A549 is a standard cancer cell line for researching NSCLC, particularly for drug screening. “We added a genomic rearrangement that occurs in a subset of NSCLC patients.” In tests the new cell line responds to anti-cancer drugs similarly to cells taken directly from this NSCLC patients. 

“The cells provide a functional in vitro readout,” Enuameh adds. “The beauty is that we now have a mutated cell line, which can be compared to the parental line for drug screening.”

The time-saving nature of the CRISPR gene editing platform enables faster creation of controlled model test systems with precisely the desired mutations.

In certain cancers, subsets of patients exist who are susceptible or resistant to various anti-cancer therapies. As these genetic variants are uncovered, ATCC will use CRISPR to generate new cell lines endowed with resistance or susceptibility to anti-cancer therapies, which will enable drug developers to test the effects of various compounds against cells that carry these mutations. 

This development holds huge implications for personalized medicine. Based on knowledge gained through screening studies and patient biopsies, physicians of the future will be able to prescribe precisely the drug that will most likely to help the patient, and avoid ineffective treatments that will provide no relief and may introduce toxicity. 

Instead of diagnosing and treating all NSCLC patients the same with standard treatments, variants on the gene-editing idea will allow rapid screening of drugs and treatments based on the patient’s genetic makeup. “Drug therapy will become more science-based,” Enuameh says.

Knock-ins: Much Less Common

Anja Smith, Ph.D., R&D Director at Dharmacon (A GE company; Denver, Colorado, USA) explains that “we have historically had reagents for knocking down or over-expressing genes. CRISPR-CAS9 allows complete knockouts.” More sophisticated custom genome engineering, including knock-ins, requires a template for repairing the break caused by CRISPR. This allows replacement or insertion of disease-related mutations, for example insufficient production of insulin or blood clotting factors. Knockdowns become routine in the chaotic atmosphere of a double-stranded break.

Dharmacon has to date focused more on knockout, which is more efficient in mammalian cells. Upcoming product offerings will include knock-in tools as well. 

Knock-ins are more complicated as they also use CAS9 and the CRISPR’s RNA components to create the double-strand break. But in the presence of a donor template, part of which is homologous to the region where the double strand break occurred, the desired donor sequence inserts at the double-strand break. 

“Knock-ins are not very efficient in mammalian cells,” Smith explains. “Reagents and protocols that improve the efficiency of the break/insertion process will also improve knock-in efficiency.”

CRISPR/Cas9 Knock-ins have perhaps received most of the press, but many researchers are interested in knock-out for functional genomics studies. Numerous studies, for example, have demonstrated by knockouts which genes are essential in human cells.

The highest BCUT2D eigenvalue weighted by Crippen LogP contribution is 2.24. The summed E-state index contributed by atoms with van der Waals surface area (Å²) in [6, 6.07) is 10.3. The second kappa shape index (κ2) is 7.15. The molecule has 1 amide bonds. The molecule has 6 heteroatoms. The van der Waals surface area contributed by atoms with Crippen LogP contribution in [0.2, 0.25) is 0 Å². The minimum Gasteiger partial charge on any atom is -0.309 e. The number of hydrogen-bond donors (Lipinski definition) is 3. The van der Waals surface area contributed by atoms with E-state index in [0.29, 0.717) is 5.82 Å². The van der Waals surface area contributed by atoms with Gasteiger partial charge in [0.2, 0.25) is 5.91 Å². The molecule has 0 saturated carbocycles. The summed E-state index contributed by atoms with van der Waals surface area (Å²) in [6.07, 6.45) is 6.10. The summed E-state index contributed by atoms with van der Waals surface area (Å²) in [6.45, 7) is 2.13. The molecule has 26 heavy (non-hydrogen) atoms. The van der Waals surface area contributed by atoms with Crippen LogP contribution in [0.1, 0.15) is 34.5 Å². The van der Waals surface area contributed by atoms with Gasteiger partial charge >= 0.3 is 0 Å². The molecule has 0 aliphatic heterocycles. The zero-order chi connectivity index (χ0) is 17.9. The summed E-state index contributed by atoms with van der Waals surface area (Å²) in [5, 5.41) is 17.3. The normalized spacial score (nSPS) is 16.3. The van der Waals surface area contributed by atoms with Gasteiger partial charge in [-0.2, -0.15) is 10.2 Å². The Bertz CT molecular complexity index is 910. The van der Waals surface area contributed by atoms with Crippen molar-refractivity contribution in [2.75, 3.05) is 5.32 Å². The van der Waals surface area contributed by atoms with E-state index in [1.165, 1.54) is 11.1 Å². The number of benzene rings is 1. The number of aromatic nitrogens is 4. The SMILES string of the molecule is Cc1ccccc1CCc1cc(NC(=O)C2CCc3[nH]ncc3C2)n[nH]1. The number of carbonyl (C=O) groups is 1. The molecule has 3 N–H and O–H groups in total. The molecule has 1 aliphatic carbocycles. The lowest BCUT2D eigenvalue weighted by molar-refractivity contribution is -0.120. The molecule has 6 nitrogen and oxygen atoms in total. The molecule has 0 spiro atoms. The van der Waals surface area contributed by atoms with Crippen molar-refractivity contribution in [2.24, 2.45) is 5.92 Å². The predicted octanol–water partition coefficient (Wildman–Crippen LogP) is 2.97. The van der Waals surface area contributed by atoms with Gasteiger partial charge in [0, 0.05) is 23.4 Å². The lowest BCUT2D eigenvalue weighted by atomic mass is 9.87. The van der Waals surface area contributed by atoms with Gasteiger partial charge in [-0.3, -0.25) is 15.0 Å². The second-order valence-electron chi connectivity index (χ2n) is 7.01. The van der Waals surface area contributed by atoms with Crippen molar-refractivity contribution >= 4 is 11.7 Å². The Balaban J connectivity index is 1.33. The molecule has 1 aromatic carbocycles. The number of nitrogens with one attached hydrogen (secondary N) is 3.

Knock-ins are more elegant because they produce fundamental, permanent genomic changes. Clinical applications involving the correction of genetic diseases or inserting genes for therapeutic proteins are probably years away. However several companies are using knock-ins as part of immunotherapy protocols.

The problem with direct knock-ins into organs is the difficulty of systemic delivery of gene therapies. For the time being ex-vivo therapies make more sense. In this model, immune system cells are removed from patients and genetically modified to have cancer surface antigens. Once they are re-infused they “teach” the patient’s immune system to attack the patient’s tumor. 

Another potential application is xenotransplantation, which has thus far been unsuccessful due to organ rejection. Using CRISPR, one could potentially knock out genes in animal organs that induce host-vs.-graft reactions. However, extremecare must be taken with these approaches because they are capable of transferring endogenous animal viruses into humans.

Gene Editing in Clinical Trials

Gene editing based on TALEN (transcription activator-like effector nuclease) and zinc finger nuclease have produced encouraging results in immunotherapies for cancer and HIV. Given the extremely high anticipated cost of these therapies if they are approved, it is likely that immunotherapy companies newly entering the field would turn to the simpler and less expensive CRISPR/Cas9. 

“The reason,” says Anja Smith, is that when you target gene ‘X’ with ZFNs and TALEN you must engineer the protein part of the complex, which is extremely costly and time-consuming. Researchers often must test several versions of the protein before finding one that works. And if you want to target gene ‘Y’ you must start over.”

CRISPR/Cas9 is the only gene editing technique that allows “gene drive,” a process by which two copies of a desirable gene may be inserted. For example, in late 2015 at group at the University of California led by Prof. Anthony James used CRISPR/Cas9 to engineer mosquitos that are incapable of carrying the malaria parasite. According to reports 99.5% of the offspring of the engineered mosquitos exhibited the desirable trait. With no additional help these mosquitos would likely breed with non-engineered mosquitos in the wild, thus reducing the malaria resistance by 50% every generation. After a few generations the trait would disappear. The California investigators employed gene drive, which creates “selfish” versions of the anti-malaria genes, which pass on two copies the anti-malaria gene to all offspring.

Angelo DePalma is a freelance writer living in Newton, New Jersey, USA.